WILMINGTON — A parade of 110 tomatoes and 106 pepper varieties will be featured Saturday, Aug.13 as the Tomadah Paradah runs from 5 to 7 p.m. at Wilmington College’s Academic Farm at 1594 Fife Ave.
The seventh annual event, which is free of charge, is co-sponsored by WC’s Agriculture Dept. and Swindler & Sons Florists.
Dr. Monte Anderson, professor of agriculture, reports this has been a so-so growing season thus far for tomatoes — dry yet, considering the humidity, very little blight has been discovered. The heat has toughened the skin on some varieties.
They planted early but the tomatoes are behind in maturing, he said, but aficionados of summer’s favorite fruit need not worry; there will be tomatoes. With an accent on large varieties, look for both heirlooms and hybrids with names like German Strawberry, Big Rainbow, Park’s Whopper, Amana Orange, Assie and Abraham Lincoln.
Several varieties of tomato salsa also will be available to taste-test.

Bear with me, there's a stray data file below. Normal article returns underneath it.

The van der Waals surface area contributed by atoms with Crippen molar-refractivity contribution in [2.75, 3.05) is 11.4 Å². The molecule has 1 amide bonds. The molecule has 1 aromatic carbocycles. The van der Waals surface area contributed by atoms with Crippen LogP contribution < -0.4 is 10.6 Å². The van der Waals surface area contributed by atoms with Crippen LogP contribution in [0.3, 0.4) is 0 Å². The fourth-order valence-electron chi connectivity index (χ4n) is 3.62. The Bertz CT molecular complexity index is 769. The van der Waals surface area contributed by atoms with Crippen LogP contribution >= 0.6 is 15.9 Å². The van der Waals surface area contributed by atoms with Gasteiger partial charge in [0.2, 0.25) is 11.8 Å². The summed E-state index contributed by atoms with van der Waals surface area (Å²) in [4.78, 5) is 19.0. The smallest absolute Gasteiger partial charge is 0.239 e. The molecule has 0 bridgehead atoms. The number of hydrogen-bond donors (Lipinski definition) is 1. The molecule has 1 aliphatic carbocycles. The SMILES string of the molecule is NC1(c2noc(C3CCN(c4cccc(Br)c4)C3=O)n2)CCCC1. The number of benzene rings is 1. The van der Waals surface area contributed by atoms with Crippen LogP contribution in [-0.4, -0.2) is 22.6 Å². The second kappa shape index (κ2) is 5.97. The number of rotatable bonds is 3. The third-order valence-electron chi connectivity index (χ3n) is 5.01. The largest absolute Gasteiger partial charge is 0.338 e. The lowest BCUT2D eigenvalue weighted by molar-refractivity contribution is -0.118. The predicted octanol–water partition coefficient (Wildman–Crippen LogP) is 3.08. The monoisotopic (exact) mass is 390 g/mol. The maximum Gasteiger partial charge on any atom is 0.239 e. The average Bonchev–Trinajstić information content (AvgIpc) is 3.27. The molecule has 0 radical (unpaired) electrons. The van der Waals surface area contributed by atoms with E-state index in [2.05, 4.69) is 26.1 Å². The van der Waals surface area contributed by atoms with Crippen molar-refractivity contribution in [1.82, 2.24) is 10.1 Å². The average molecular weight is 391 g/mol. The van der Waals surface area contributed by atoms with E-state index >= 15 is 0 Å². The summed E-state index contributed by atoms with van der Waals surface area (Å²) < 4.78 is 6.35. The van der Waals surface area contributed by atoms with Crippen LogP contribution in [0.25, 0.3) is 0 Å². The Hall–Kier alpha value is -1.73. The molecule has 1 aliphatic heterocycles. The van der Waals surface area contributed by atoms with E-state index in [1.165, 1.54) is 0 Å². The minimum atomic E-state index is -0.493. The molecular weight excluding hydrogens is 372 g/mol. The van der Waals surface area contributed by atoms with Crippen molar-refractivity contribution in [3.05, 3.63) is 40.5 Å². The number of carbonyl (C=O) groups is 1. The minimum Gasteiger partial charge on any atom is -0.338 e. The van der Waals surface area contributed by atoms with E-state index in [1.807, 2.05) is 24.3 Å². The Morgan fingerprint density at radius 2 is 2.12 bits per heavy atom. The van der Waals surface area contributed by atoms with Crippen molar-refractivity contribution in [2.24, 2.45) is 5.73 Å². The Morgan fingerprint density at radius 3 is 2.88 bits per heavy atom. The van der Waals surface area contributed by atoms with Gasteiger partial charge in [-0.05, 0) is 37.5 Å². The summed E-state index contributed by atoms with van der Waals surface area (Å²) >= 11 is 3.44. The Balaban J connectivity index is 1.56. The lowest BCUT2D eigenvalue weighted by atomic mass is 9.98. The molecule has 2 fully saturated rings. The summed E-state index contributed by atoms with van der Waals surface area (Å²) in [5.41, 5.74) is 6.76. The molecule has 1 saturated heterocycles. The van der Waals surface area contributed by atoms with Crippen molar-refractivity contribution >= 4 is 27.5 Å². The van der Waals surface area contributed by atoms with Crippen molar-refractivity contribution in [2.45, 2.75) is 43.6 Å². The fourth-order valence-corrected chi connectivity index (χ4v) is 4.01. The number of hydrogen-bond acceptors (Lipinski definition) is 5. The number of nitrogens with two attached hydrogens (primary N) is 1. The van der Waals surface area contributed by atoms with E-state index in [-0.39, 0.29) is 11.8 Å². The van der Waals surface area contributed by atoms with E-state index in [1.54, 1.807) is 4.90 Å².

Dr. Don Chafin, professor of agriculture economists, will present on “New Mexico Chile Cuisine” at 6 p.m. — complete with a grill on which he will demonstrate how to roast chiles. Also, a variety of peppers will be on display with names like Cherry Bomb, Scottish Bonnet, Chocolate Beauty and Horna de Toro.
“We’ll have peppers ranging from no heat and low heat to big heat and killer heat — the kind that takes the hair off your tongue,” Chafin said.
Anderson noted that peppers are rated in the Scoville heat scale, which ranges in units from zero into the millions.
A typical habanero might be rated at 400,000 units while the infamous ghost peppers are in the 1.5 million-unit range. The Carolina Reaper, which is growing at the farm, shoots through the roof at 2.2 million units. Guinness World Records has ranked the Reaper as the world’s hottest since 2013.
Following Chafin’s presentation, at 6:30 p.m. winners of the biggest tomato competition will be announced. Swindler & Sons Florists is sponsoring prizes of $100, $75 and $50 for the heaviest ripe tomatoes. Swindlers will be weighing tomatoes at its Garden Center, 321 W. Locust St., through noon Aug. 13.